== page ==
Ford Performance NASCAR: Hailie Deegan Heading Back to Native California for Sonoma Event

Hailie Deegan, driver of the No. 1 Monster Energy Ford F-150 in the NASCAR Camping World Truck Series for David Gilliland Racing, was a guest today on the weekly Ford Performance media call.  She answered questions from the media about her season to date and this weekend’s return to Sonoma Raceway.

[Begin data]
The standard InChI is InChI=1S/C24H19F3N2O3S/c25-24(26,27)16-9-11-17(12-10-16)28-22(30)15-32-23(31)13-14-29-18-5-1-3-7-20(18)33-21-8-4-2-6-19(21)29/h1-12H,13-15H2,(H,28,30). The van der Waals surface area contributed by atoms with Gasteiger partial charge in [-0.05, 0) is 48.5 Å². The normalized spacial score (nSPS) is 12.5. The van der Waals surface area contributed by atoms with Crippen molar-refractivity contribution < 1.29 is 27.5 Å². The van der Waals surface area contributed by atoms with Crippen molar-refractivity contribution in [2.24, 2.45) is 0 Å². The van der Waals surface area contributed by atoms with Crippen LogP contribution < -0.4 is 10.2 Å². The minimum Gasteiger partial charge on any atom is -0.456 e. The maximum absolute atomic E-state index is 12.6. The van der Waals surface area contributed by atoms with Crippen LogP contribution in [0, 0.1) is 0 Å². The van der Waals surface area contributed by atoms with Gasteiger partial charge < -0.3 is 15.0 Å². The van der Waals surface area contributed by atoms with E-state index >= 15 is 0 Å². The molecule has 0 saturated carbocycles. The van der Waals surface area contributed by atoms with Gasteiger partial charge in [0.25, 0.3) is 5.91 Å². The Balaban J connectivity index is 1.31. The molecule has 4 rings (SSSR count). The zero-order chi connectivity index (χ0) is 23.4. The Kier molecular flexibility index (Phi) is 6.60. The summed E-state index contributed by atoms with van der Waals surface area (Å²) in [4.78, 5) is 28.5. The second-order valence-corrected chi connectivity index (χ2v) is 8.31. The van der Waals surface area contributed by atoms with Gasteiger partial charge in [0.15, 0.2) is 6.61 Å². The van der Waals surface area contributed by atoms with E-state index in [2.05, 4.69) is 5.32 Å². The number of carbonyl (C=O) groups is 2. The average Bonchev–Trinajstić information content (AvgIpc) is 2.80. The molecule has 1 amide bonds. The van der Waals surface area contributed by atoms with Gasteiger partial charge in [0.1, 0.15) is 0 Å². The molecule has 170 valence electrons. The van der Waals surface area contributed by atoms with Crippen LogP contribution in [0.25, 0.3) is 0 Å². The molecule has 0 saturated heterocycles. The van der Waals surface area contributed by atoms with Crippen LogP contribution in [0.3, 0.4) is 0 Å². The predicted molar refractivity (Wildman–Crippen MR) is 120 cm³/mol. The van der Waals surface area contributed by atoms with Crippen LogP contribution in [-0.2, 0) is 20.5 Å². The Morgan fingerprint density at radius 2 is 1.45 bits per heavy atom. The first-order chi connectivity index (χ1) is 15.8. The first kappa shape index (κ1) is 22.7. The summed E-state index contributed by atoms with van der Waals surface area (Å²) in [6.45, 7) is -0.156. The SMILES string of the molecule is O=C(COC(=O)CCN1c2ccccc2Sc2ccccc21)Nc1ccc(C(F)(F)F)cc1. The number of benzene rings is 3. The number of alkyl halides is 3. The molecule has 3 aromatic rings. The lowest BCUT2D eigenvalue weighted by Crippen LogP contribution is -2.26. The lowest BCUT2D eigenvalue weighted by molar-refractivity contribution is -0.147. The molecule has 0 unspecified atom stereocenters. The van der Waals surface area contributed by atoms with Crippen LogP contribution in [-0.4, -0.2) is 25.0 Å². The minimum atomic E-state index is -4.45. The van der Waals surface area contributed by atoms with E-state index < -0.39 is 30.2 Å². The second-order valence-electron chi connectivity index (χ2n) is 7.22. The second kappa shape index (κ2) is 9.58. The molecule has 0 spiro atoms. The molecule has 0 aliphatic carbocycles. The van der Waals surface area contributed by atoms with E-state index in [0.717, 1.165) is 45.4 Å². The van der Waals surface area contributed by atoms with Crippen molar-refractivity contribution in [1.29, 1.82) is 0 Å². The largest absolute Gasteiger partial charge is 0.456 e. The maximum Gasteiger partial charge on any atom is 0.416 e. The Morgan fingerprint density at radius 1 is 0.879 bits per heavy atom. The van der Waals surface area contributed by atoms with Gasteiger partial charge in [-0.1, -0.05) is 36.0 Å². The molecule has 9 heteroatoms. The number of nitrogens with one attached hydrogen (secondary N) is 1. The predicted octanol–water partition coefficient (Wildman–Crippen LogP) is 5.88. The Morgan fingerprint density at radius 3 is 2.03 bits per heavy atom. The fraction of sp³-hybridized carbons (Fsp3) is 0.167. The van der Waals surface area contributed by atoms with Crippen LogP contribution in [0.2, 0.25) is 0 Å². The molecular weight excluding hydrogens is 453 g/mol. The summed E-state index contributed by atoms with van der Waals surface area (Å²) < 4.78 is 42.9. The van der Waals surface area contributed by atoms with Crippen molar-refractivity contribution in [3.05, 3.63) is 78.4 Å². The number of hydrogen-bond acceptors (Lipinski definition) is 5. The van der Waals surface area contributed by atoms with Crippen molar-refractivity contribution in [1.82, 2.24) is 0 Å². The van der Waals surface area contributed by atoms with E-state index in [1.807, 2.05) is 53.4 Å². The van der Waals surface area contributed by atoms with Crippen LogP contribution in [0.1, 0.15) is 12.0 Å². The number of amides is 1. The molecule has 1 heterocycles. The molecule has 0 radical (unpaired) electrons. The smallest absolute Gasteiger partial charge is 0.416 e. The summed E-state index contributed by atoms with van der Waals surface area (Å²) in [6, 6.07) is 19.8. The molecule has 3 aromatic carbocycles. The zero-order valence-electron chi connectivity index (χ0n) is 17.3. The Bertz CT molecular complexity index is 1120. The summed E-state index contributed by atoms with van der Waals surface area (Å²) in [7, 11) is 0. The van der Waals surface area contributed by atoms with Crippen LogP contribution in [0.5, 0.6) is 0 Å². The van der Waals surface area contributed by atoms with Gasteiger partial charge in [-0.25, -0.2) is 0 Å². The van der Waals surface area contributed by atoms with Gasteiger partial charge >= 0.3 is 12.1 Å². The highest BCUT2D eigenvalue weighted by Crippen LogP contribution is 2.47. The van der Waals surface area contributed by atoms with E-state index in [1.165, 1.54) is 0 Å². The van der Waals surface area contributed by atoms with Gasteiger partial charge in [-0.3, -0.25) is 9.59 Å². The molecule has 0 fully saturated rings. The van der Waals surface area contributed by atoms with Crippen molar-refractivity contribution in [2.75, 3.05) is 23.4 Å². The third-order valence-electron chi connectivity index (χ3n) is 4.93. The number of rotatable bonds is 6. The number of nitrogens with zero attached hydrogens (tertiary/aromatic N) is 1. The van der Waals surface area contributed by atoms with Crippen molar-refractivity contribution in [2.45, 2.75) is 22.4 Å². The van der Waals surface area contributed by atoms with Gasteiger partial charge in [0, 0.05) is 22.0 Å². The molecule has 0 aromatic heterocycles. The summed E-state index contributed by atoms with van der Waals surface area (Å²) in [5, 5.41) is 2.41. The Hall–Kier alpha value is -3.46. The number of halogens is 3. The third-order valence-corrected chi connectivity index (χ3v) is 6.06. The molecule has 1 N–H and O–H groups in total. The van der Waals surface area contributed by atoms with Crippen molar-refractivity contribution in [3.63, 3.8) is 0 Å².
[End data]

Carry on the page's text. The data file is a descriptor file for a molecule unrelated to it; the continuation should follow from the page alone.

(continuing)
HAILIE DEEGAN, No. 1 Monster Energy Ford F-150 – WHERE ARE YOU ON THE AGGRESSION SCALE?  “It’s really crazy in the Truck Series.  I feel like there’s a lot that happens during these races, a lot of chaos, so I think that it’s hard to avoid it.  I think sometimes if you don’t stand up for yourself or do what they’re doing to you back, you’ll get run over quick and it happens quick.  So, I think just from now on, and I feel like I’m trying to do more of it, is just racing people how they race me.  Someone like, for instance, Ross Chastain.  When he comes down to the Truck Series he races aggressive, but he does it in a respectful way.  We can race each other really, really hard, but in the most respectful way.  We’re not just cleaning people out.  He’ll race me hard and I’ll race him hard back and it’s super respectful, so that’s what I like.  I really, really like that and I think there are some instances where there are a few drivers in the Truck Series that the moment they get to me they try and move you and you’re like, ‘What did I do?’  But I think that it kind of depends on who you’re racing around.  You kind of have to know who you’re racing around and I feel like that affects it a lot is everyone that you could be around at that moment you have to decide like, ‘OK, how are they gonna race me?  Are they gonna race me with respect or am I gonna get buy them and they’re just gonna try to wreck me the next corner?’”